“WMO's and GWP’s relationship has always been close. WMO along with the World Bank was the intergovernmental organization that signed the Memorandum of Understanding with eight countries establishing the Global Water Partnership Organization (GWPO) as an intergovernmental organization. The Associated Programme on Flood Management (APFM) was established in the same spirit of collaboration as a joint undertaking of both organizations in 2001,” says Frederik.
The APFM promotes an integrated approach to flood management in order to maximize the net benefits from the use of floodplains and minimize the loss of life. Together with now over 23 partners that form the support base of the programme, it provides support to countries and communities through its Helpdesk.
Based on the experiences of the APFM, WMO and GWP established the Integrated Drought Management Programme (IDMP) in March 2013 at the High-level Meeting on National Drought Policy. The IDMP’s objective is to support stakeholders at all levels by providing them with policy and management guidance through globally coordinated scientific information. The IDMP especially seeks to support regions and countries to develop more proactive drought policies and better predictive mechanisms.
Complimentary Reach and Expertise
The technical capacity of both WMO and GWP are complementary, and therefore reach different audiences. In the case of WMO these are primarily the meteorological and hydrological services, and for GWP it is the network of over 2,800 partners and the Regional and Country Water Partnerships.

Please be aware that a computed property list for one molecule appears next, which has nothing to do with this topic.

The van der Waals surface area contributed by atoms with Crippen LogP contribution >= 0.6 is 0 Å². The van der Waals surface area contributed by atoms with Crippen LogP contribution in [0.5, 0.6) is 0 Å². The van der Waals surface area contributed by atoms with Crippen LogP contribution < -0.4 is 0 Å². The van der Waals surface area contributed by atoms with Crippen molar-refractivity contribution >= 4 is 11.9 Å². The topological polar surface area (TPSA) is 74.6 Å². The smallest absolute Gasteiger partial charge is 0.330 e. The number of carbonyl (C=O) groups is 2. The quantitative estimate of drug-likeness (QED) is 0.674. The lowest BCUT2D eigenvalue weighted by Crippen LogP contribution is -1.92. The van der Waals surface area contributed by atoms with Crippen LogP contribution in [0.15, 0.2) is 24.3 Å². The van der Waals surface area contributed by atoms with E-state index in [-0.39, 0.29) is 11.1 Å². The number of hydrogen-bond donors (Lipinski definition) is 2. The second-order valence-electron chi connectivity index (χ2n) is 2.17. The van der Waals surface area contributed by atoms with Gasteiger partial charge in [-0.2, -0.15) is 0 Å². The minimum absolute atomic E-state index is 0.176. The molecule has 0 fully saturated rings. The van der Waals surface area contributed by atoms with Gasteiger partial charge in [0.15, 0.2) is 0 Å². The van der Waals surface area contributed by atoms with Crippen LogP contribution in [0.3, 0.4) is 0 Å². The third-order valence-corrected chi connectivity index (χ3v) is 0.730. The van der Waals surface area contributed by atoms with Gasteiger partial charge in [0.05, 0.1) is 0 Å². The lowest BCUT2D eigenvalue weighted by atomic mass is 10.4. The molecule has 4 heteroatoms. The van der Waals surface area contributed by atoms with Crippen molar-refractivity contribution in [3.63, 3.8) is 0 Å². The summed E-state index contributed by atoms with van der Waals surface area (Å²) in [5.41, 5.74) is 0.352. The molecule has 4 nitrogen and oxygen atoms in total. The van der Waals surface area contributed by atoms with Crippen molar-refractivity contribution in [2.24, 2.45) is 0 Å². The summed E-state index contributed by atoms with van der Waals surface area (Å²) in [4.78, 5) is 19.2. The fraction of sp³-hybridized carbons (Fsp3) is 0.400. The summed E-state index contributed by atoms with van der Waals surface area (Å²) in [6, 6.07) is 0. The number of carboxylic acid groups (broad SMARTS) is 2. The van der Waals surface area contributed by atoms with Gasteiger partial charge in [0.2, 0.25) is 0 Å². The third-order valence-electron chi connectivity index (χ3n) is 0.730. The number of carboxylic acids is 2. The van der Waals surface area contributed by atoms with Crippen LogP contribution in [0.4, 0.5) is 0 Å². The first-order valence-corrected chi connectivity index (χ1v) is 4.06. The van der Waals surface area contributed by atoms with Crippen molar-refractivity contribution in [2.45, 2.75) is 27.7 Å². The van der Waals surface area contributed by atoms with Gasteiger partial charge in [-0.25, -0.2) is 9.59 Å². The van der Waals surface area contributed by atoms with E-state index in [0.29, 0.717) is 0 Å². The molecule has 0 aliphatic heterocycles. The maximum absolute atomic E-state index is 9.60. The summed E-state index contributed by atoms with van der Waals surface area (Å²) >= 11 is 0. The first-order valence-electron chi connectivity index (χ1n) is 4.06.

“These are the champions of both programmes, they catalyze action on the ground. Since I started, I see my role to work together with my colleagues at WMO and GWP to respond to a demand for a smart approach to drought and flood management. Taking the impacts of floods and droughts on water, food and energy security into account, we can combine WMO’s and GWP’s complimentary reach and expertise to work with countries and communities”, says Frederik.
As agricultural, energy, and water managers face increasing uncertainty in providing basic services, both programmes aim to link practitioners with the science for improved forecasting and better planning.
“Hence, I also see our contribution to the Global Framework for Climate Services (GFCS) as crucial. The GFCS bridges the gap between climate information producers and the practical needs of policy makers, planners and other users, such as farmers. It aims to facilitate climate-smart decisions and we can support it in this quest”, says Frederik.
Frederik says that there is a wealth of high-quality knowledge products offered on floods by the APFM, it is an immense resource, ready to be employed at the regional and country level. Clear benefits of the IDMP programme are also evident after the first year of implementation:
“Already in Central and Eastern Europe the regional IDMP CEE programme is providing practical advice on how droughts can be managed. Other regions are following suit with promising developments in the Horn of Africa, West Africa and South Asia, where the regions and countries are coming to the IDMP to develop their programmes”, says Frederik.
Top photo: View of Geneva, Switzerland.
Inset photo: Frederik Pischke giving a speech at the GWP Consulting Partners meeting in Stockholm in September 2013.
Bottom photo 1: Drought affecting crops in Central Europe.
Bottom photo 2: Flooding in Budapest in 2009.